Taken for Granted
India is a world of contrast. Driving through the streets of Mumbai, through the chaotic traffic that has no rules, at one moment, we pass slums, some of the largest in Asia and stray dogs taking shelter from the heat in the shade; the next moment, we drive past a hotel that costs $400 a night. Contrast struck me last night as we ate dinner at the Sofitel, undoubtedly one of the nicest hotels in Bandra Kurla Complex and perhaps in Mumbai as well. The Sofitel is a place for millionaires and kings. Twenty foot chandeliers dangled from the ceilings, reflecting light on the marble floors. The restaurant was more of a museum with food on display than a buffet. “Take anything and everything you want,” the waiters said; and we did.
It was food heaven: a banquet of choices lay out before us like a library of food. A chocolate fountain, which we all delighted and squealed over, poured rich, dark chocolate over its tiers in creamy waterfalls. I ate without a second thought, dizzy with a gluttonous greed to eat everything, even after my stomach was fit to burst.
This was Paradise, yet suffering was right outside the gate.
Looking back, I feel the guilt of my actions. I dove into this wealth of food, stuffing myself, never remembering the simple meals we had seen some of the children in the slums schools eating or the women making in the huts of their homes.
One moment I remember at the Sofitel exhibits contrast: upon entering the restaurant, I caught a glimpse of a little girl in a clean, floral dress playing on the stairs. She smiled as she played on the stairs, peeking out at the people through the bars of the stairs.
But their smiles were different from those of the children we met in Ahmedabad or even the children we saw who banged on our bus, begging for money.
The children in the village had eyes that had seen the world. Though their smiles shone brightly, their faces were like beautiful kaleidoscopes of memories, emotions, and maturity. They understood hardship; they understand the meaning of struggle and pain, and it reflected in the pupils of their large, brown, Indian eyes; their faces held the scars of growing up too fast.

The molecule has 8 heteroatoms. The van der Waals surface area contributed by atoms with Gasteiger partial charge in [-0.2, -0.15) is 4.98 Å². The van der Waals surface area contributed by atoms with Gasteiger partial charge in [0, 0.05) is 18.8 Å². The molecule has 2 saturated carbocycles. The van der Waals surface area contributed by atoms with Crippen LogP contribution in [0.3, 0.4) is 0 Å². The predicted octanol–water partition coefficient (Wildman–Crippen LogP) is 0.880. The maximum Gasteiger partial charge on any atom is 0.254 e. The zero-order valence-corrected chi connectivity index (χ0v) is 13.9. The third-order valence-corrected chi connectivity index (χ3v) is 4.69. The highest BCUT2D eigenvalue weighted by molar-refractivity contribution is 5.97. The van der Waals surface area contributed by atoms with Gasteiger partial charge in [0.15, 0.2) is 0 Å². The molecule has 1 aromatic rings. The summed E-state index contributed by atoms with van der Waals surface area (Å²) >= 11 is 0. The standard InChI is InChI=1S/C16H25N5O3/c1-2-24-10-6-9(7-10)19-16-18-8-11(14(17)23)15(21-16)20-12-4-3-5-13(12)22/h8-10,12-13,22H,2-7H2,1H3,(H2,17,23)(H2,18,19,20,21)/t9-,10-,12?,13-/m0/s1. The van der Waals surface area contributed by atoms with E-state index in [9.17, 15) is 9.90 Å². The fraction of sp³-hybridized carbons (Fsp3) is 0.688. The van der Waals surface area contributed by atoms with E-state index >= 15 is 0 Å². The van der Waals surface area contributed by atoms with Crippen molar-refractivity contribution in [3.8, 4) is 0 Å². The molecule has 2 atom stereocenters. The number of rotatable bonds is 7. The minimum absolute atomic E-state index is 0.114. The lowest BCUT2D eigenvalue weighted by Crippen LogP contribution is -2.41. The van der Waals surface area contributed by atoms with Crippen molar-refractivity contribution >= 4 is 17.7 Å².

The little girl on the stairs was like every other happy child I have seen in the States: smiling, naïve, sweet, and innocent. They are still young; their childhood is still stretched out before them with a lack of worry and pain. They look like children whose future holds potential and a plethora of possibility.
India has presented contrast to me not just in the juxtaposition of wealth and poverty in buildings, but also in the children we have met and seen on this trip. I’ve become hyper-aware of contrast now, comparing India to other parts of India and India to home. It reminds us, or reminds me rather, that life is not a fair game and our lives are decided through an ovarian lottery. It also reminds us to love our lives, live our lives, love our family, our friends, our food, and our homes because we often take these for granted.